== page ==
Hole in the Clouds
Mar 27, 2011
In 1917, guy by the name of Jug Reynolds was trying to make a living doing this sort of thing–standing on his hands on top of a chair on top of two tables on top of the cornice at the edge of the roof of Lansburgh's furniture store at 9th Street and F Street NW in Washington, D.C.
Note that Jug's helper out there on the roof had a cigarette in his mouth. All in a day's work.
The domed building in the background is the Smithsonian Museum of Natural History.
(Image credit: Harris & Ewing)
Nov 9, 2012
Looked out of my upstairs window a month or so ago, and there at the edge of the roof across the street was Samantha, a gargoyling sort of cat who'd followed her mistress up a ladder onto the roof and then, of course, refused to climb back down. Cats apparently missed the memo about going down ladders tail-first.
My neighbor eventually tossed Samantha down onto a second-story deck; she landed feet first and none the worse for wear–and by all accounts eager to get back up on the roof again.
Nov 12, 2012
When you get a day in November that's t-shirt warm, it just seems right to get up on the roof. There were drainspouts to clear and trees to trim, debris to sweep up and . . . pictures to take.
Today's rooftop picture features our neighbors Carolyn and Frank; Carolyn works the pole trimmer while Frank hooks a finger in her beltloop to keep her safe.
Looking into the treetops, it became obvious that this year's fall weather has mostly been so mild that the leaves are only just now beginning to behave fallishly. But we trimmed the trees back so far that almost all the remaining leaves will eventually drop on the street or the sidewalk, not on top of the houses.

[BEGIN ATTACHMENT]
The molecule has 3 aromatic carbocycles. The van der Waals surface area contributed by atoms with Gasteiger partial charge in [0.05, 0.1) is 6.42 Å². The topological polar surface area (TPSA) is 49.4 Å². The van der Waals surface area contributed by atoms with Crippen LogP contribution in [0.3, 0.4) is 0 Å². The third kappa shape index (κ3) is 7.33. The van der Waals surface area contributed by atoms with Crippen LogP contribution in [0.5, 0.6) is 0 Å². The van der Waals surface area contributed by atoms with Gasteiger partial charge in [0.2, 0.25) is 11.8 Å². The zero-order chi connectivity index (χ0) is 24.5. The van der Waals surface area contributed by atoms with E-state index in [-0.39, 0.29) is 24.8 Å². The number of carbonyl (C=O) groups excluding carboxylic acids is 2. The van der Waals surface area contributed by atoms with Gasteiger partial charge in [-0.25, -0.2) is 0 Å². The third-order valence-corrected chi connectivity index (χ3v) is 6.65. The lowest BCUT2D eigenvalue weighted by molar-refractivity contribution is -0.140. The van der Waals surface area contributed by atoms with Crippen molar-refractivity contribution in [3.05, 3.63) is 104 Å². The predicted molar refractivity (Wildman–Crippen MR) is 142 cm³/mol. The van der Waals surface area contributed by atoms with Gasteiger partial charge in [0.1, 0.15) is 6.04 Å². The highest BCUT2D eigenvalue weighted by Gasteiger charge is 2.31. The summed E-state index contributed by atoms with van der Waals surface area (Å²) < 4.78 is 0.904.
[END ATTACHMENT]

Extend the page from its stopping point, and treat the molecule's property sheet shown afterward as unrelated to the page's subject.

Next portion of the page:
Feb 13, 2016
Gravitational waves–the warping of spacetime predicted by Einstein and confirmed the other day by a bunch of astrophysicists–may account for this awesome icicle hanging from a porch roof near Winthrop, Washington.
The way we understand it, which is undoubtedly not correct, the physicists measured data regarding a collision between two black holes and detected gravitational waves propagating outward from the event, kinda like sound waves rippling out from the ringing of the cosmic spacetime bell.
So. Obviously, this here icicle got caught up in some serious gravitational ripples. That, or the snow on the roof was seriously sliding and slumping and refreezing as the icicle was drippily trying to grow (see below). Hope the astrophysicists have ruled out that possible source of noise in their data.
(Image credits: h/t cliffmass.blogspot.com